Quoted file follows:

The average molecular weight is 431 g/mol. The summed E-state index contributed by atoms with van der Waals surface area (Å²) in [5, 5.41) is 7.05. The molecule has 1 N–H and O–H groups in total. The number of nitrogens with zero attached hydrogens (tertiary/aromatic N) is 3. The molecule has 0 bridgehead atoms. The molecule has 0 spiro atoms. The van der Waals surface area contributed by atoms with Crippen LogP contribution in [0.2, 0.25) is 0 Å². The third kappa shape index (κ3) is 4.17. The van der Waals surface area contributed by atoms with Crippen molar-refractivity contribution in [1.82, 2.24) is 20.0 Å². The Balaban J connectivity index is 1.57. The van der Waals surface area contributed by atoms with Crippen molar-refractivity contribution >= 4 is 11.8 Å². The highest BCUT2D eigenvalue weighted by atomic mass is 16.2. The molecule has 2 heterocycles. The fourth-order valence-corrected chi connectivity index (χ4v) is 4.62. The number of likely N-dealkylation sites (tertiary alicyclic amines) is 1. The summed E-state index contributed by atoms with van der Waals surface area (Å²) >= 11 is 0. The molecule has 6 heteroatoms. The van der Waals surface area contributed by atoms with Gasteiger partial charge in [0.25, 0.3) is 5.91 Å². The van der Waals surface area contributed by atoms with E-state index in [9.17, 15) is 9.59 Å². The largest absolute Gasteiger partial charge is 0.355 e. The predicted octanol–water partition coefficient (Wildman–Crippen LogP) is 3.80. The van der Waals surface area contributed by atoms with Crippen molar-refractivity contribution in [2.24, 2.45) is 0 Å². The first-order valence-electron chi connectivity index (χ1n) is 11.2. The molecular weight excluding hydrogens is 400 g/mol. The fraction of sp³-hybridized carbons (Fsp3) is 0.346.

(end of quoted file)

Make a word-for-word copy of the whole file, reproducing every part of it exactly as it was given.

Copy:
The average molecular weight is 431 g/mol. The summed E-state index contributed by atoms with van der Waals surface area (Å²) in [5, 5.41) is 7.05. The molecule has 1 N–H and O–H groups in total. The number of nitrogens with zero attached hydrogens (tertiary/aromatic N) is 3. The molecule has 0 bridgehead atoms. The molecule has 0 spiro atoms. The van der Waals surface area contributed by atoms with Crippen LogP contribution in [0.2, 0.25) is 0 Å². The third kappa shape index (κ3) is 4.17. The van der Waals surface area contributed by atoms with Crippen molar-refractivity contribution in [1.82, 2.24) is 20.0 Å². The Balaban J connectivity index is 1.57. The van der Waals surface area contributed by atoms with Crippen molar-refractivity contribution >= 4 is 11.8 Å². The highest BCUT2D eigenvalue weighted by atomic mass is 16.2. The molecule has 2 heterocycles. The fourth-order valence-corrected chi connectivity index (χ4v) is 4.62. The number of likely N-dealkylation sites (tertiary alicyclic amines) is 1. The summed E-state index contributed by atoms with van der Waals surface area (Å²) >= 11 is 0. The molecule has 6 heteroatoms. The van der Waals surface area contributed by atoms with Gasteiger partial charge in [0.25, 0.3) is 5.91 Å². The van der Waals surface area contributed by atoms with E-state index in [9.17, 15) is 9.59 Å². The largest absolute Gasteiger partial charge is 0.355 e. The predicted octanol–water partition coefficient (Wildman–Crippen LogP) is 3.80. The van der Waals surface area contributed by atoms with Crippen molar-refractivity contribution in [2.24, 2.45) is 0 Å². The first-order valence-electron chi connectivity index (χ1n) is 11.2. The molecular weight excluding hydrogens is 400 g/mol. The fraction of sp³-hybridized carbons (Fsp3) is 0.346.